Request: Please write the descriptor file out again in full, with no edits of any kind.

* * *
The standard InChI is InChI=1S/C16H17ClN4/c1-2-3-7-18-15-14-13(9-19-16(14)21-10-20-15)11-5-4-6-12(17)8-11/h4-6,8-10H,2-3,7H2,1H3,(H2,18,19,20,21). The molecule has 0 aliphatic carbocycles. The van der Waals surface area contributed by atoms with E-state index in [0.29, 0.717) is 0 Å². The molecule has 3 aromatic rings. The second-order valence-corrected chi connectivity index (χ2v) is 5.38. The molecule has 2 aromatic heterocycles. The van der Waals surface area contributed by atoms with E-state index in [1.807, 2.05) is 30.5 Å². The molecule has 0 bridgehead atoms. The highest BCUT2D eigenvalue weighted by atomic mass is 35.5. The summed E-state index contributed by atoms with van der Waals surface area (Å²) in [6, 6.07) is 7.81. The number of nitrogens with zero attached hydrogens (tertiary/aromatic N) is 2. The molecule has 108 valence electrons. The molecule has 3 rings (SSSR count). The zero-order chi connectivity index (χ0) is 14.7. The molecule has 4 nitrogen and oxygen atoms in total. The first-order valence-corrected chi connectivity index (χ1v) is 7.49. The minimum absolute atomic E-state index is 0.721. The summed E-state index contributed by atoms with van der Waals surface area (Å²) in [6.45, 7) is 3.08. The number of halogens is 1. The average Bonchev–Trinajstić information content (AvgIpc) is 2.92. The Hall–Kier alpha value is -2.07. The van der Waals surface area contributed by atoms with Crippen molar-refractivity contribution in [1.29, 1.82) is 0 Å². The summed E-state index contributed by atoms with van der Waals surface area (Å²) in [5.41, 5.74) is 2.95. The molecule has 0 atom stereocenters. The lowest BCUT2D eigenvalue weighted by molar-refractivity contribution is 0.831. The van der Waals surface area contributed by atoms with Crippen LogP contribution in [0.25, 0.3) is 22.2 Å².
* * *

The standard InChI is InChI=1S/C16H17ClN4/c1-2-3-7-18-15-14-13(9-19-16(14)21-10-20-15)11-5-4-6-12(17)8-11/h4-6,8-10H,2-3,7H2,1H3,(H2,18,19,20,21). The molecule has 0 aliphatic carbocycles. The van der Waals surface area contributed by atoms with E-state index in [0.29, 0.717) is 0 Å². The molecule has 3 aromatic rings. The second-order valence-corrected chi connectivity index (χ2v) is 5.38. The molecule has 2 aromatic heterocycles. The van der Waals surface area contributed by atoms with E-state index in [1.807, 2.05) is 30.5 Å². The molecule has 0 bridgehead atoms. The highest BCUT2D eigenvalue weighted by atomic mass is 35.5. The summed E-state index contributed by atoms with van der Waals surface area (Å²) in [6, 6.07) is 7.81. The number of nitrogens with zero attached hydrogens (tertiary/aromatic N) is 2. The molecule has 108 valence electrons. The molecule has 3 rings (SSSR count). The zero-order chi connectivity index (χ0) is 14.7. The molecule has 4 nitrogen and oxygen atoms in total. The first-order valence-corrected chi connectivity index (χ1v) is 7.49. The minimum absolute atomic E-state index is 0.721. The summed E-state index contributed by atoms with van der Waals surface area (Å²) in [6.45, 7) is 3.08. The number of halogens is 1. The average Bonchev–Trinajstić information content (AvgIpc) is 2.92. The Hall–Kier alpha value is -2.07. The van der Waals surface area contributed by atoms with Crippen molar-refractivity contribution in [1.29, 1.82) is 0 Å². The summed E-state index contributed by atoms with van der Waals surface area (Å²) in [5.41, 5.74) is 2.95. The molecule has 0 atom stereocenters. The lowest BCUT2D eigenvalue weighted by molar-refractivity contribution is 0.831. The van der Waals surface area contributed by atoms with Crippen LogP contribution in [0.25, 0.3) is 22.2 Å².